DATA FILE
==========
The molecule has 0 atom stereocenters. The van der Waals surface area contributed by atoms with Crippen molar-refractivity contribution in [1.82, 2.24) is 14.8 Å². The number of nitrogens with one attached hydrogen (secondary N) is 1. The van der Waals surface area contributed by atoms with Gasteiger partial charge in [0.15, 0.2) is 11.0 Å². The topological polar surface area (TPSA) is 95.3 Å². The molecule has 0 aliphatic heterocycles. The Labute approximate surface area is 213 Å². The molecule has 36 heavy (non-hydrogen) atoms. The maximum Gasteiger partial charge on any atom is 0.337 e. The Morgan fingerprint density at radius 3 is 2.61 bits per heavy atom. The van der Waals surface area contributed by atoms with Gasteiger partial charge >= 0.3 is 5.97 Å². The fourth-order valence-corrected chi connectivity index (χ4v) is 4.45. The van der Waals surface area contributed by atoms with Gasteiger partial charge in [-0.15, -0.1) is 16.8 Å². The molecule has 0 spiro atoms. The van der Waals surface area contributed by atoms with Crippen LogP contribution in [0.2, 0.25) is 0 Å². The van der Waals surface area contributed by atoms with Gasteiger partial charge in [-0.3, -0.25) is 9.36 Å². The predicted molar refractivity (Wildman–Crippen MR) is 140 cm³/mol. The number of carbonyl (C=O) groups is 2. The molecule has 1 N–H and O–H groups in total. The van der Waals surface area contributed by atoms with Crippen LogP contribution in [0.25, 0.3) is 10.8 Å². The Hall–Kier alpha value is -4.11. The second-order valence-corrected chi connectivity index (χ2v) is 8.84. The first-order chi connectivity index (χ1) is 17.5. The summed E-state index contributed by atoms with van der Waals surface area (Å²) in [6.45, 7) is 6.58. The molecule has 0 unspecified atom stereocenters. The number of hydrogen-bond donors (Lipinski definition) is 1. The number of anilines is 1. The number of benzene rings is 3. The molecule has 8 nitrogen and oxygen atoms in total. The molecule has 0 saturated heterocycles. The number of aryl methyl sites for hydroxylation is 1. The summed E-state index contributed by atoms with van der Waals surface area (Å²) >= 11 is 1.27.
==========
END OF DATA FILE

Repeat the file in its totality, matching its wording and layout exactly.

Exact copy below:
The molecule has 0 atom stereocenters. The van der Waals surface area contributed by atoms with Crippen molar-refractivity contribution in [1.82, 2.24) is 14.8 Å². The number of nitrogens with one attached hydrogen (secondary N) is 1. The van der Waals surface area contributed by atoms with Gasteiger partial charge in [0.15, 0.2) is 11.0 Å². The topological polar surface area (TPSA) is 95.3 Å². The molecule has 0 aliphatic heterocycles. The Labute approximate surface area is 213 Å². The molecule has 36 heavy (non-hydrogen) atoms. The maximum Gasteiger partial charge on any atom is 0.337 e. The Morgan fingerprint density at radius 3 is 2.61 bits per heavy atom. The van der Waals surface area contributed by atoms with Gasteiger partial charge >= 0.3 is 5.97 Å². The fourth-order valence-corrected chi connectivity index (χ4v) is 4.45. The van der Waals surface area contributed by atoms with Gasteiger partial charge in [-0.15, -0.1) is 16.8 Å². The molecule has 0 spiro atoms. The van der Waals surface area contributed by atoms with Crippen LogP contribution in [0.2, 0.25) is 0 Å². The van der Waals surface area contributed by atoms with Gasteiger partial charge in [-0.3, -0.25) is 9.36 Å². The predicted molar refractivity (Wildman–Crippen MR) is 140 cm³/mol. The number of carbonyl (C=O) groups is 2. The molecule has 1 N–H and O–H groups in total. The van der Waals surface area contributed by atoms with Crippen LogP contribution in [0.25, 0.3) is 10.8 Å². The Hall–Kier alpha value is -4.11. The second-order valence-corrected chi connectivity index (χ2v) is 8.84. The first-order chi connectivity index (χ1) is 17.5. The summed E-state index contributed by atoms with van der Waals surface area (Å²) in [6.45, 7) is 6.58. The molecule has 0 unspecified atom stereocenters. The number of hydrogen-bond donors (Lipinski definition) is 1. The number of anilines is 1. The number of benzene rings is 3. The molecule has 8 nitrogen and oxygen atoms in total. The molecule has 0 saturated heterocycles. The number of aryl methyl sites for hydroxylation is 1. The summed E-state index contributed by atoms with van der Waals surface area (Å²) >= 11 is 1.27.